By Dick Morris - 12/03/09 12:39 AM EST
Watching President Barack Obama address the nation Tuesday night, the right probably recognized the incongruity of sending additional troops on a difficult mission and setting, at the same time, a very short timetable for their withdrawal. The right doubtless wondered why the Taliban won’t just wait Obama out and move in after he leaves.
But the political cost of this speech will not come on the right. Obama will get the support of everyone who won’t ever vote for him. But it is with his base on the left that he will be in trouble.
His volunteers, his backers, his donors have to have watched that speech and asked themselves, “Why did we win the election?” Obama sounded just like George W. Bush. More articulate, perhaps, but substantively, precisely the same.
His decision to send 30,000 more troops to Afghanistan, an odd move for a peace candidate, his failure to close Guantánamo, our continued military presence in Iraq and his failure to act on liberal priorities like gays in the military and immigration reform are all sapping his support from those who voted for him. For those with memories of Vietnam, the task of backing a corrupt regime summons the most unpleasant of comparisons.
Obama looked out of place giving a speech he didn’t believe in. He seemed like he was reading a communiqué. His focus on pulling out even as he was going in reminded one of Bill Clinton defining what “is” is.
This speech will inflame the left, and that is the real threat to Obama’s base.
Even in the healthcare debate, the under-30 voters are learning that they are targeted — just like the elderly — for special punishment in Obama’s healthcare bill. When they realize that they must spend $15,000 on average per family for health insurance or face a fine of 2.5 percent of their income or go to prison, the bill loses its appeal. And when they find out how shallow the subsidies are (only after they spend 8 percent of their paychecks if their household income is $45,000 a year and 12 percent if it is $65,000), they begin to turn off both the bill and the president for whom they were once so enthusiastic.
Then he is losing popularity on issues that have nothing to do with ideology. It all begins with unemployment. While voters still believe by 50-42 (Rasmussen) that Bush is more at fault than Obama for the economy, Bush is not on the ballot. The high jobless rate nurtures a belief that Obama doesn’t really know what he is doing. This discontent need not take the form of ideological opposition to the stimulus package or the deficit spending. It can merely be a sense that things aren’t going right.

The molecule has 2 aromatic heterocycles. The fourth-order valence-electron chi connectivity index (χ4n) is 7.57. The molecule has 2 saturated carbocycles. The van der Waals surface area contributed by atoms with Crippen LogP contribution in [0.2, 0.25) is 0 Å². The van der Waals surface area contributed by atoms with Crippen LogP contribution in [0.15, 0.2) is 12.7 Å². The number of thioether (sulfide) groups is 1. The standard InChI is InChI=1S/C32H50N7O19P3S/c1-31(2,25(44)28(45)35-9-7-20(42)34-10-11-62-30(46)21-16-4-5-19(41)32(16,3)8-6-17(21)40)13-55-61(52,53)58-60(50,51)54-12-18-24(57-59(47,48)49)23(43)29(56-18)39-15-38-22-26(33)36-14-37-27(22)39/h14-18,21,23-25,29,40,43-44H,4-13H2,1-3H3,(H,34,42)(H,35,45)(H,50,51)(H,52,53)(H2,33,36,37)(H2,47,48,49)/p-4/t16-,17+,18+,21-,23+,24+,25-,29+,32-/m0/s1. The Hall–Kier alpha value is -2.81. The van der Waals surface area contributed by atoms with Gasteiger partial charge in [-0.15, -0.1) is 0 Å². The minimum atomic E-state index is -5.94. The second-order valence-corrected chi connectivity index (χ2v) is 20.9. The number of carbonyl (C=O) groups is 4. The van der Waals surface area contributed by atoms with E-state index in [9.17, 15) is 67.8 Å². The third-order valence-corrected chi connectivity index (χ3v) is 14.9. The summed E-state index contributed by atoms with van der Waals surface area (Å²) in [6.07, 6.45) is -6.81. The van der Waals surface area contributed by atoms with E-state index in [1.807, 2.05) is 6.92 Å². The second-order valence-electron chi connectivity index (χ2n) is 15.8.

Voters are increasingly complaining that Obama is weak, vacillates, does not keep his promises, spends too much time on priorities other than jobs and seems egotistical.
All polls have Obama below 50 and some have him all the way down to 43 percent in job approval. These surveys mean that Obama, who won 52 percent of the vote, is losing between one in 10 and one in five of his voters.
In the Senate, the Republicans are likely to hold all their vacant seats with the possible exception of New Hampshire. Incumbent Democrats Chris Dodd (Conn.), Arlen Specter (Pa.), Blanche Lincoln (Ark.), Harry Reid (Nev.) and Michael Bennet (Colo.) are the low-hanging fruit. Among the open seats, Delaware seems ripe for the GOP. Add to these six seats two more if Rudy Giuliani challenges Kirsten Gillibrand in New York and if North Dakota Gov. John Hoeven takes on Byron Dorgan. Rep. Mark Kirk could the ninth pickup in Illinois. And, in a Republican sweep, you have to respect GOP chances in California and New Jersey. A deluge swamps all boats.
On Capitol Hill, the Democrats seem to have almost abandoned the message war on healthcare. They are hunkering down and focused on keeping their troops in line. The appeals to party discipline are so strong that one senses they are prepared to march, in lockstep, over the cliff together.
When one considers where Obama was only a year ago and where he is today, the fall is simply stunning. That he clings to the staff that helped him take it is amazing. This has to be the least successful White House since, well, Clinton’s 1993-94 crowd. In fact, it’s many of the same people!
Morris, a former adviser to Sen. Trent Lott (R-Miss.) and President Bill Clinton, is the author of Outrage and Fleeced. To get all of his and Eileen McGann’s columns for free by e-mail or to order a signed copy of their new best-selling book, Catastrophe, go to dickmorris.com. In August, Morris became a strategist for the League of American Voters, which is running ads opposing the president’s healthcare reforms.